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The active 2015 Western Pacific season continues with the formation of the sixteenth tropical depression of the season, located about 300 miles east-southeast of Guam. Deep convection is persisting over and to the west of the LLCC. The environment is moderately favourable with low shear, warm sea temperatures but suppressed poleward outflow due to troughing to the northwest. Therefore, steady strengthening is expected at first. As the trough pulls away in a day or so, poleward outflow will increase, perhaps allowing a period of rapid intensification as the other parameters remain favourable. JTWC expect 16W to be a 120kt typhoon by day 5.

The steering environment is fairly complex. A west-northwest track is expected initially, followed by a slow turn to the north-northwest as some steering influence transfers to a building ridge to the southeast. The track should then flatten back out to the west as ridging to the north becomes more dominant. This kink in the track should ensure 16W passes north of Guam.

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Goni also looks nicely organised by HWRF.

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16W became Tropical Storm Goni yesterday, and has since gradually strengthened to 50kts. Outflow is gradually improving in a poleward direction, which should allow some faster intensification to begin soon.

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Goni has continued to strengthen, and now has winds of 60kts. Further strengthening, perhaps rapid, is expected. Ridging to the north is expected to become strong, so a faster westward motion is expected to begin soon, and then persist. By the end of JTWC's forecast, Goni is expected to be threatening Taiwan, which is concerning so soon after Typhoon Soudelor's impact.

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Goni has become a typhoon, and at the 9pm JTWC update, had winds of 80kts. However, the typhoon has now developed the dreaded pinhole eye, embedded within the symmetrical central dense overcast, which itself is flanked by strong, spiral banding. Goni is clearly undergoing some pretty rapid intensification right now.

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Goni became a category 4 on the SS scale this morning, with winds of 115kts. The typhoon has since stopped strengthening due to renewed subsidence to the north of the system, suppressing outflow in this direction. This subsidence is now forecast to produce some weakening of Goni in the near term. As outflow improves again in a day or so, intensification is expected to resume.

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Goni has weakened to 100kts, cat 3. Poleward outflow continues to be impeded, but the environment is forecast to improve again, and Goni is expected to regain cat 4 status. Track favours a continued westwars track along the south side of ridging to the north, followed by a turn to the north just east of Taiwan as a trough creates a weakness in the ridge. At this point, weakening will occur again as shear increases.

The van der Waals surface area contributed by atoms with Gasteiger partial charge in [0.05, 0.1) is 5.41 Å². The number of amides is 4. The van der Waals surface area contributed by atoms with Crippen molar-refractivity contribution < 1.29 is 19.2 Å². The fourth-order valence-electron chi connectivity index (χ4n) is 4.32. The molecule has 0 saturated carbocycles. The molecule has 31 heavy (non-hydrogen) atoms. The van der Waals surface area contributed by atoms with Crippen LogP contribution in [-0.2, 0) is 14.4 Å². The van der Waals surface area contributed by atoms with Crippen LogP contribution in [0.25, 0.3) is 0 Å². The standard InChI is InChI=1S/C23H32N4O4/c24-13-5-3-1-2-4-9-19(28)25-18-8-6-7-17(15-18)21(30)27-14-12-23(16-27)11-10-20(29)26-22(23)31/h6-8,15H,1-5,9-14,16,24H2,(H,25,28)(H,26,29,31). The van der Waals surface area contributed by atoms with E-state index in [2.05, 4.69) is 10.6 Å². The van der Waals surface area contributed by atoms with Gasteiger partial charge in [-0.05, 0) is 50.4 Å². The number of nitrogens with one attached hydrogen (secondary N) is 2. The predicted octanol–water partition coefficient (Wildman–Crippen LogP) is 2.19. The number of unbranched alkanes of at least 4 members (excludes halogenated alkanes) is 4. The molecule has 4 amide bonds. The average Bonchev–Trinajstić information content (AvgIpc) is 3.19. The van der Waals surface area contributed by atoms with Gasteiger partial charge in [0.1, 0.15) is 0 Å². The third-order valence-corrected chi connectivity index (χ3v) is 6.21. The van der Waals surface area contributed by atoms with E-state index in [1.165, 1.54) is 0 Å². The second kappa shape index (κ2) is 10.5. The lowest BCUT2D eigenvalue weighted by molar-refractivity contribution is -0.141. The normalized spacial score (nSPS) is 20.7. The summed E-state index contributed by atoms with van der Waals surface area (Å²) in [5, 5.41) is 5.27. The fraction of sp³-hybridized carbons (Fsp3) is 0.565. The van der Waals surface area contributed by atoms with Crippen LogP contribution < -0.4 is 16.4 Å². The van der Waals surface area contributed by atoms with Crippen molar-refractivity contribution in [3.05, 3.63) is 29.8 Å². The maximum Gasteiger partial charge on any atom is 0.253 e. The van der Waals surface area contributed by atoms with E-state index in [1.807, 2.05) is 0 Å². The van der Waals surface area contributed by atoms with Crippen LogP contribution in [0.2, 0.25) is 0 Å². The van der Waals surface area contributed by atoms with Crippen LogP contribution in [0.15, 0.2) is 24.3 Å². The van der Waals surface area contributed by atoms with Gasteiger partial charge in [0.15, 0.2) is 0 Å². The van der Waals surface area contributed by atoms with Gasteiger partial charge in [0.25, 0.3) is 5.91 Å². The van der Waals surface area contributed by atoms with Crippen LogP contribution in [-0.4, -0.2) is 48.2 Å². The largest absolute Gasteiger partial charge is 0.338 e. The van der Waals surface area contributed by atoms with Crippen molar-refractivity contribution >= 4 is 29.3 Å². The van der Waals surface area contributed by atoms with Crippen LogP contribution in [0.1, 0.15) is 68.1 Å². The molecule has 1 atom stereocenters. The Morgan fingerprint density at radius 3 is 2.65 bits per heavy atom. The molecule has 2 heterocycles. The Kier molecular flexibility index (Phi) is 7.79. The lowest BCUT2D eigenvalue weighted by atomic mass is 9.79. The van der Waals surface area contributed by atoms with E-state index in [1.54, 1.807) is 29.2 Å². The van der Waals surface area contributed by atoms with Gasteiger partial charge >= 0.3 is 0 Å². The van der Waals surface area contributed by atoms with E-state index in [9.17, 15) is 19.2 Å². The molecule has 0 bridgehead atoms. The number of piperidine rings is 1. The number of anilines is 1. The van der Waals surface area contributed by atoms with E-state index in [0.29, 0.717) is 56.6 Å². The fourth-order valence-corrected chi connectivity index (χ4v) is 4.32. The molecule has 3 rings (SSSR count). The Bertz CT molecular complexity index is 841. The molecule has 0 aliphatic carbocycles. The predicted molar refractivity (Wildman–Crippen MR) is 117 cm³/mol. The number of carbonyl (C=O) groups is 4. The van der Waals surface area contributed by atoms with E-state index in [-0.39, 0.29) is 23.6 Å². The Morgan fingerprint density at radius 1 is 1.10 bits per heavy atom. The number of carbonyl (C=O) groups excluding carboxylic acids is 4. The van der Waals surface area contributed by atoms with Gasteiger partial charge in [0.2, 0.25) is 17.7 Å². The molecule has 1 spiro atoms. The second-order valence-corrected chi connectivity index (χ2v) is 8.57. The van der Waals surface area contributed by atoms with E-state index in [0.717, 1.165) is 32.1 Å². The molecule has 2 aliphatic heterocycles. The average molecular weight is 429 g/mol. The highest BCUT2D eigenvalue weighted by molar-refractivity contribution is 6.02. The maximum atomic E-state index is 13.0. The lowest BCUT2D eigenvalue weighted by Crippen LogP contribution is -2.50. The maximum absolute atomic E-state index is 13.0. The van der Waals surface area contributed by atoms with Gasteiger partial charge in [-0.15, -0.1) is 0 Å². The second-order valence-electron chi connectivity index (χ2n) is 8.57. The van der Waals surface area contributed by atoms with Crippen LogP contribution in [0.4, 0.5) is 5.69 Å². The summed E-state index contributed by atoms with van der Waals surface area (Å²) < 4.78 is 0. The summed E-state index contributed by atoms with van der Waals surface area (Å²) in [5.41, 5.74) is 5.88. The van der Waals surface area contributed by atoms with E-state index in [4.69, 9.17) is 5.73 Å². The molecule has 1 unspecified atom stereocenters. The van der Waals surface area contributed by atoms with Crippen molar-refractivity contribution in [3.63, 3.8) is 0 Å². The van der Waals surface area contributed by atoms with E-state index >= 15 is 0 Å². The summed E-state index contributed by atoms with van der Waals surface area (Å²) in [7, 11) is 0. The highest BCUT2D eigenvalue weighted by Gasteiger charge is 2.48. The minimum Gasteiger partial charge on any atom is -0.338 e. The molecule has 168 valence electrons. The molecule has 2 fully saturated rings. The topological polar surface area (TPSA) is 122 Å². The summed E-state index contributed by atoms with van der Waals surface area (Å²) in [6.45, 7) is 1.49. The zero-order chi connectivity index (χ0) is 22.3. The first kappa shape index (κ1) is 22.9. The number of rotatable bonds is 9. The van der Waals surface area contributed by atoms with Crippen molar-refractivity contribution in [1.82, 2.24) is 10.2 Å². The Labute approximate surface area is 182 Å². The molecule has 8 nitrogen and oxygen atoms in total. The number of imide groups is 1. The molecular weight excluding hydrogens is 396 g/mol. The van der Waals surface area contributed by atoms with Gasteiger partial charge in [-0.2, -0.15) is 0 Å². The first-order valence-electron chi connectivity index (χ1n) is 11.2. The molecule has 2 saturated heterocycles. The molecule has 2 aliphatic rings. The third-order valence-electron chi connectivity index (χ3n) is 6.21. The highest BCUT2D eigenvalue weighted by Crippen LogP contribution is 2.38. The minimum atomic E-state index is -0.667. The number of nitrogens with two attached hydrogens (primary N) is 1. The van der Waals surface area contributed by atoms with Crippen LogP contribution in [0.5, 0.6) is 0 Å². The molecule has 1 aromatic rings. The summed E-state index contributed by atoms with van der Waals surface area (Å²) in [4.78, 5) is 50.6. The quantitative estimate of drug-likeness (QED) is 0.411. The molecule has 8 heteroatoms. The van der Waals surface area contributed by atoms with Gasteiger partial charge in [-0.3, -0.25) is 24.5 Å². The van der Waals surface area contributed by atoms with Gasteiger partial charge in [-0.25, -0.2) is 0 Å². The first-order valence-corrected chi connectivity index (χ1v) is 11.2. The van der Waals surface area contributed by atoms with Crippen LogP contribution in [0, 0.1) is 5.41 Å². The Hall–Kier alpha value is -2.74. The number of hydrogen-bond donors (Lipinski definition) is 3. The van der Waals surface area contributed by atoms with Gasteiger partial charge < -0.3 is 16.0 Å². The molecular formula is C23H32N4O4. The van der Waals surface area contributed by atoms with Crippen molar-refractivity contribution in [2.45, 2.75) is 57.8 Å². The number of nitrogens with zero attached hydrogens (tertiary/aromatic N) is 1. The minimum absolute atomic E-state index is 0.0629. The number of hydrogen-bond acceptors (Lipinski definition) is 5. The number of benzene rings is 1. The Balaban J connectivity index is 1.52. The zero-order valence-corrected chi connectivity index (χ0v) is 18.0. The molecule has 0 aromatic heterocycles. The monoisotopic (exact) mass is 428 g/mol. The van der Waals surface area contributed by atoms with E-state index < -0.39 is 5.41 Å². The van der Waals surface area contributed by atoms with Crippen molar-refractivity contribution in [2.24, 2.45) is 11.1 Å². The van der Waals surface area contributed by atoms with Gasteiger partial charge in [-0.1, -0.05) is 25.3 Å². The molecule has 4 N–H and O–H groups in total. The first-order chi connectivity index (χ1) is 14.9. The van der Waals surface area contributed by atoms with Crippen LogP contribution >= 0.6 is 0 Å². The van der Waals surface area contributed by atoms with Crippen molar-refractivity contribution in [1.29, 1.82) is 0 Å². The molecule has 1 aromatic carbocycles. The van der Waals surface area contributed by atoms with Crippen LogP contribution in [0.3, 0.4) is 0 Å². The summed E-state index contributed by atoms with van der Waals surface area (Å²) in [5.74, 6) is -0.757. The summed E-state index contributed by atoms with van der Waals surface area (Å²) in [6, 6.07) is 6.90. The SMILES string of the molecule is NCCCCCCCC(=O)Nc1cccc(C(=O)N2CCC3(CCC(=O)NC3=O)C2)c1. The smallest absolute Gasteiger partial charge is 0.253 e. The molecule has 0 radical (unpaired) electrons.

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Goni has reached category 4 status again, with winds of 115kts. The eye has become much better defined, and the convection more symmetrical as the poleward outflow has expanded as the subsidence has decreased to the north. Goni is expected to reach a new peak of 130kts (super typhoon strength), before raking eastern Taiwan. The typhoon is then forecast to recurve northeastwards towards Okinawa.

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Goni did not strengthen beyond 115kts. The typhoon has grazed northern Luzon and has consequently weakened due to land interaction. Winds are down to 90kts. Goni is turning to the north, away from Luzon. Some slight reintensification is possible as land interaction becomes less of an issue, before weakening then occurs as shear increases and waters cool as Goni accelerates to the northeast.

The current track forecast points to a landfalling typhoon in southwestern Japan. Although Goni will be weakening at this point, if this track verifies, the impact will be quite severe.

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Goni weakened to 80kts last night but has since restrengthened to 90kts. The eye has become better defined and has renewed, deep convection surrounding it. Dual outflow channels have developed, in a poleward and equatorward direction. Shear is also low and waters warm through the Japanese Islands. JTWC therefore forecast restrengthening to 100kts (cat 3). The track forecast is still largely the same with an impact to SW Japan likely after moving through the islands. Goni is then expected to turn northwards, grazing the east coast of South Korea before making a final landfall in a very weakened state in the mountains of North Korea.

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Imagery showing a much healthier Goni:

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Goni has reached a 115kt intensity (cat 4), for the 3rd time. The eye remains very well defined embedded in a symmetrical central dense overcast. Goni is raking the islands to the east of Taiwan hard, with the eye passing over the Yaeyama Islands this afternoon.

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Goni made landfall in SW mainland Japan as a 110kt vat 3 typhoon last night. It is now weakening, with winds at 80kts as it swings north into the Sea Of Japan. Extratropical transition is imminent as the storm moves over cold water.

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